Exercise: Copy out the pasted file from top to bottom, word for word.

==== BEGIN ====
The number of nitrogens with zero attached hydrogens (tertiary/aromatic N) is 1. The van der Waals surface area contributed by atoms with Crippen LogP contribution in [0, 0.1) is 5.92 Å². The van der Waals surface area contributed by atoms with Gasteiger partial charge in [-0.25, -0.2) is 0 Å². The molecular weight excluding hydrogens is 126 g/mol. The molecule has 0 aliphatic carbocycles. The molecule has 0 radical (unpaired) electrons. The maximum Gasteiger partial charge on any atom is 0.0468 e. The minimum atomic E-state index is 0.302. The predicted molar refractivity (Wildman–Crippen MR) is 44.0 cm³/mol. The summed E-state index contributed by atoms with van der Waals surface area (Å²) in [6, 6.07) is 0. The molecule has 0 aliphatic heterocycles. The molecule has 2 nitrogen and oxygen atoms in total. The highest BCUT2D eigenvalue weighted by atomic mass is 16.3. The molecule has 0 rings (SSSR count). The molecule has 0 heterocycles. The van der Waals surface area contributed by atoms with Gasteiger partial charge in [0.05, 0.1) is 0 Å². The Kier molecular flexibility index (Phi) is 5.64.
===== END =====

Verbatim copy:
The number of nitrogens with zero attached hydrogens (tertiary/aromatic N) is 1. The van der Waals surface area contributed by atoms with Crippen LogP contribution in [0, 0.1) is 5.92 Å². The van der Waals surface area contributed by atoms with Gasteiger partial charge in [-0.25, -0.2) is 0 Å². The molecular weight excluding hydrogens is 126 g/mol. The molecule has 0 aliphatic carbocycles. The molecule has 0 radical (unpaired) electrons. The maximum Gasteiger partial charge on any atom is 0.0468 e. The minimum atomic E-state index is 0.302. The predicted molar refractivity (Wildman–Crippen MR) is 44.0 cm³/mol. The summed E-state index contributed by atoms with van der Waals surface area (Å²) in [6, 6.07) is 0. The molecule has 0 aliphatic heterocycles. The molecule has 2 nitrogen and oxygen atoms in total. The highest BCUT2D eigenvalue weighted by atomic mass is 16.3. The molecule has 0 rings (SSSR count). The molecule has 0 heterocycles. The van der Waals surface area contributed by atoms with Gasteiger partial charge in [0.05, 0.1) is 0 Å². The Kier molecular flexibility index (Phi) is 5.64.